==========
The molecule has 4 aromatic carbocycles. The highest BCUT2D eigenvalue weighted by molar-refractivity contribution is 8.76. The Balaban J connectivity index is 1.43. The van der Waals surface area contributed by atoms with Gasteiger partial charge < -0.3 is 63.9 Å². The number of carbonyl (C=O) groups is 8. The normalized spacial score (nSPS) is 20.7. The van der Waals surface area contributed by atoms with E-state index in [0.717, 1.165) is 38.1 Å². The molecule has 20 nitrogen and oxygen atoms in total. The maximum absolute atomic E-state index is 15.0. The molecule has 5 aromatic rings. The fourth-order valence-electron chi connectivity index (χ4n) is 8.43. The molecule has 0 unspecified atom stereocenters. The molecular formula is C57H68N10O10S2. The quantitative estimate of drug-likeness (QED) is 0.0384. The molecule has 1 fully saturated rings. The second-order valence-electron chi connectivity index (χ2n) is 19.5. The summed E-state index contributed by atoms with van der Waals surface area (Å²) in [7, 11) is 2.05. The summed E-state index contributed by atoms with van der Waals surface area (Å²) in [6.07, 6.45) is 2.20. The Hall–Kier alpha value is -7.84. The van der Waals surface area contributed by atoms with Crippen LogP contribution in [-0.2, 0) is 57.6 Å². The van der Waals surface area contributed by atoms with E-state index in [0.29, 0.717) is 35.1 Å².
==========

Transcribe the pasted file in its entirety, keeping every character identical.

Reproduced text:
The molecule has 4 aromatic carbocycles. The highest BCUT2D eigenvalue weighted by molar-refractivity contribution is 8.76. The Balaban J connectivity index is 1.43. The van der Waals surface area contributed by atoms with Gasteiger partial charge < -0.3 is 63.9 Å². The number of carbonyl (C=O) groups is 8. The normalized spacial score (nSPS) is 20.7. The van der Waals surface area contributed by atoms with E-state index in [0.717, 1.165) is 38.1 Å². The molecule has 20 nitrogen and oxygen atoms in total. The maximum absolute atomic E-state index is 15.0. The molecule has 5 aromatic rings. The fourth-order valence-electron chi connectivity index (χ4n) is 8.43. The molecule has 0 unspecified atom stereocenters. The molecular formula is C57H68N10O10S2. The quantitative estimate of drug-likeness (QED) is 0.0384. The molecule has 1 fully saturated rings. The second-order valence-electron chi connectivity index (χ2n) is 19.5. The summed E-state index contributed by atoms with van der Waals surface area (Å²) in [7, 11) is 2.05. The summed E-state index contributed by atoms with van der Waals surface area (Å²) in [6.07, 6.45) is 2.20. The Hall–Kier alpha value is -7.84. The van der Waals surface area contributed by atoms with Crippen LogP contribution in [-0.2, 0) is 57.6 Å². The van der Waals surface area contributed by atoms with E-state index in [0.29, 0.717) is 35.1 Å².